Swing Discussion Boards > Savoy vs. Smooth Lindy

Discussion in 'Swing Discussion Boards' started by RenOrsino, Feb 19, 2010.

  1. RenOrsino

    RenOrsino Member

    Can anyone extrapolate on the specific differences between savoy lindy hop and smooth lindy hop? I've been dancing Lindy for quite a while and only recently heard it described this way for the first time.

    Thanks.
     
  2. LindyKeya

    LindyKeya Member

    That's because we all stopped talking about it almost a decade ago (maybe longer). <shudder>

    Basically, "Savoy" was more bouncy (though not in the marchy-marchy-bounce-bounce way), but think Frankie Manning.

    Smooth was somewhere along the continuum towards "Hollywood" (see Eric & Sylvia), although not necessarily influenced by it.

    If you really want to get into it, see if you can search Yehoodi's archives for the late 90s or early 2000's.
     
  3. Apache

    Apache Member

    I thought this discussion died like 10 years ago?
     
  4. Steve Pastor

    Steve Pastor Moderator Staff Member

    So, did anyone come to any conclusions that were widely accepted, or did everyone just exhaust themselves?

    And, this is kind of in the same vein, anyone care to relate their understanding of where "jitterbug" came from? (Another "research project of mine).
     
  5. tangotime

    tangotime Well-Known Member


    It first came into vogue in the UK in the very early 40s.. ( I ) we picked it up from Amer. servicemen. It apparently relates to the way in which they danced, which eventually became Be Bop/Jive/ and R and R.

    It also , so I was told, was indicative of a " bug " that displayed some of the actions present in the interpretation of the way that " they " danced ... also..like someone that had the " jitters ".. a nervous tick.
     
  6. Flat Shoes

    Flat Shoes New Member

    If you'd like to be a jitter bug,
    First thing you must do is get a jug,
    Put whiskey, wine and gin within,
    And shake it all up and then begin.
    Grab a cup and start to toss,
    You are drinking jitter sauce!
    Don't you worry, you just mug,
    And then you'll be a jitter bug!

    Hear this fat boy blowing his horn;
    He's been a bug since the day he was born,
    His favorite jitter sauce is rye,
    I swear, he'll drink it 'til the day he die!
    Toot your whistle and ring your bell,
    Oh, butchie-wutchie, time will tell,
    Don't you worry, you just mug,
    You'll always be a jitter bug!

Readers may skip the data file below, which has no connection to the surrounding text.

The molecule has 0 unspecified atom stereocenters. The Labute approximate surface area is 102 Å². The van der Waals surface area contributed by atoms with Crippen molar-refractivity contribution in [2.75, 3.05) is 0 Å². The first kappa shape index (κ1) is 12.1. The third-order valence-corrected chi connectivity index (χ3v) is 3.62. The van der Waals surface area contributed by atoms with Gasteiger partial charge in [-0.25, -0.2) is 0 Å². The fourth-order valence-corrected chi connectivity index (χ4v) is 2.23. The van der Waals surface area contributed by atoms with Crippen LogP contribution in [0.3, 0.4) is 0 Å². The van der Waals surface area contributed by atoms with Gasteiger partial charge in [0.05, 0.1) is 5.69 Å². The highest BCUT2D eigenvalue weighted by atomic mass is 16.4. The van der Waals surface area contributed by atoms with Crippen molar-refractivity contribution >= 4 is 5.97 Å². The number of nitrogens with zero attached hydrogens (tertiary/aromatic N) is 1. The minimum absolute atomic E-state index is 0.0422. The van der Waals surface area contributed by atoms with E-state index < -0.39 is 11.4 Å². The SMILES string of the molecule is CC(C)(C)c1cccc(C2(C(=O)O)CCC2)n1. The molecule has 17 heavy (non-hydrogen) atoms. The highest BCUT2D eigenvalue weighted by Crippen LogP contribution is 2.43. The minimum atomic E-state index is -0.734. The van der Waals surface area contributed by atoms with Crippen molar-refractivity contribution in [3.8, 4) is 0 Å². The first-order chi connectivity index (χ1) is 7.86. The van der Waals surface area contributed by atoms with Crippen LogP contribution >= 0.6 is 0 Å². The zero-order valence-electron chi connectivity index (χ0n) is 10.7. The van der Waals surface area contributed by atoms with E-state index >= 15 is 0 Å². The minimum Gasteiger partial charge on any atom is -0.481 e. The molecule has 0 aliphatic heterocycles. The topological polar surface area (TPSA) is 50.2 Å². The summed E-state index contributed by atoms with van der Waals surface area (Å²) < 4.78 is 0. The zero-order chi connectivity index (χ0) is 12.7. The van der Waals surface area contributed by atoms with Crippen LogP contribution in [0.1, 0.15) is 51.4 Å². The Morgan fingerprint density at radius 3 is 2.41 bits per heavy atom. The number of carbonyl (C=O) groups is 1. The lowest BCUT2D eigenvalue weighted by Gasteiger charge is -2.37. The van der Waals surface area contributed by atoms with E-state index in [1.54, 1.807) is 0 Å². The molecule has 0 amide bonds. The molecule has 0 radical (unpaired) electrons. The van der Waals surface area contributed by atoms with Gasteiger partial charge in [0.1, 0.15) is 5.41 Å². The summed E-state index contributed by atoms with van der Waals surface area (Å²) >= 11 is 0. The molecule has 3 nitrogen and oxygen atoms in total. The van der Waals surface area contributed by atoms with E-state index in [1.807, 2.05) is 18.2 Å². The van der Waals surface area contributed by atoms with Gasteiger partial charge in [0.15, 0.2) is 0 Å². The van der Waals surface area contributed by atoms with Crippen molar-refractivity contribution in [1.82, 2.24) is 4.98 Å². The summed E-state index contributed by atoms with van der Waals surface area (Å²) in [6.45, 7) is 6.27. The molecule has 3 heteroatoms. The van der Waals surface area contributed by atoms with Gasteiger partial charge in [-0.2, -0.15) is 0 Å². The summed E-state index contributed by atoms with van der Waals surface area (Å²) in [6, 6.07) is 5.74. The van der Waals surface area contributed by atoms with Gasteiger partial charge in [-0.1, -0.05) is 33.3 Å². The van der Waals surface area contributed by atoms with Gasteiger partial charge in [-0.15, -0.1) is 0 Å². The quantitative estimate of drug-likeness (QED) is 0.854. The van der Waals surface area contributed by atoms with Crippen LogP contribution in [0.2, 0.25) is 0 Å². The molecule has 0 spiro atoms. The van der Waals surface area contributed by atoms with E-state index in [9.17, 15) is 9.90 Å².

These four boys playing saxophone,
    Order jitter sauce by phone,
    Central, give me Harlem 4-9-4,
    I think these bugs could drink some more,
    They drink sauce from morn to night
    And never stop until they're tight,
    Don't you worry, they just mug,
    They're poor little jitter bugs!

    Now, here's old Father, a wicked old man,
    Drinks more sauce than the other bugs can,
    He drinks jitter sauce every morn,
    That's why jitter sauce was born,
    See him shake with his trombone,
    He just can't leave that sauce alone,
    Get along, Father, you just mug,
    You'll always be a jitter bug!

    There's Rip Van with his eyes a-twinkle,
    We named him after Rip Van Winkle,
    Like Rip, he'd sleep for twenty years
    If he could get his fill of beer,
    Rip drinks his sauce, gets on the stand,
    Soon he forgets that he's in the band,
    Don't awaken him, just let him mug;
    He'll always be a jitter bug.

    -- Cab Calloway
     
  7. Steve Pastor

    Steve Pastor Moderator Staff Member

    Yeah, Flat Shoes, I went to the library and got a dvd with "Cab Calloway's Jitterbug Party" on it. There he sings the song. What was interesting to me was that the lyrics have nothing to say about dancing. After Cab sings the song, he says loudly "Swing!", and the musicians begin to play an upbeat tune. Couples form and begin dancing, but, I had to note, it looked nothing link "Lindy Hop" or "Jitterbug" or "Swing". Rather it was "jazz/ragtime" close couple dancing. Everyone forms a line and they do a routine. No jitterbug to be seen.
    Calloway's book "Minnie the Moocher & Me" has his 1944 version of Hepster's Dictionary, and his def of "jitterbug" is simply "a jazz fan".
     
  8. Steve Pastor

    Steve Pastor Moderator Staff Member

    Almost posted this yesterday, forn the IthicaSwingSite since no one has ventured an opinion on how the great style debate ended

     
  9. Apache

    Apache Member

    Taken from Jojo Jackson's blog,
    http://jojojackson.wordpress.com/2008/05/10/a-brief-modern-history-of-blues-dancing/

    Edit: This is done in satire, but it drives the point that the community moved on.

     
  10. Steve Pastor

    Steve Pastor Moderator Staff Member

    There used to be a good discussion of the topic on the Jazz Dance site. It's gone now (the entire site!). Too, bad. I'm kind of glad I wasn't interested in that whole subject at the time it was hot. The "Lindy Hop people" seemed too serious about it to me. Now I find myself working my way through the entire history of swing to get to development of West Coast Swing in LA.
    Fascinating
     
  11. LindyKeya

    LindyKeya Member

    The latter. Kind of like the "are Lindy Hop and West Coast Swing the same dance?" debate. There are far more interesting dance theory/technique discussions to be had.
     
  12. Ray Sison

    Ray Sison New Member

    Vive la difference! It's all good...
     
  13. Flat Shoes

    Flat Shoes New Member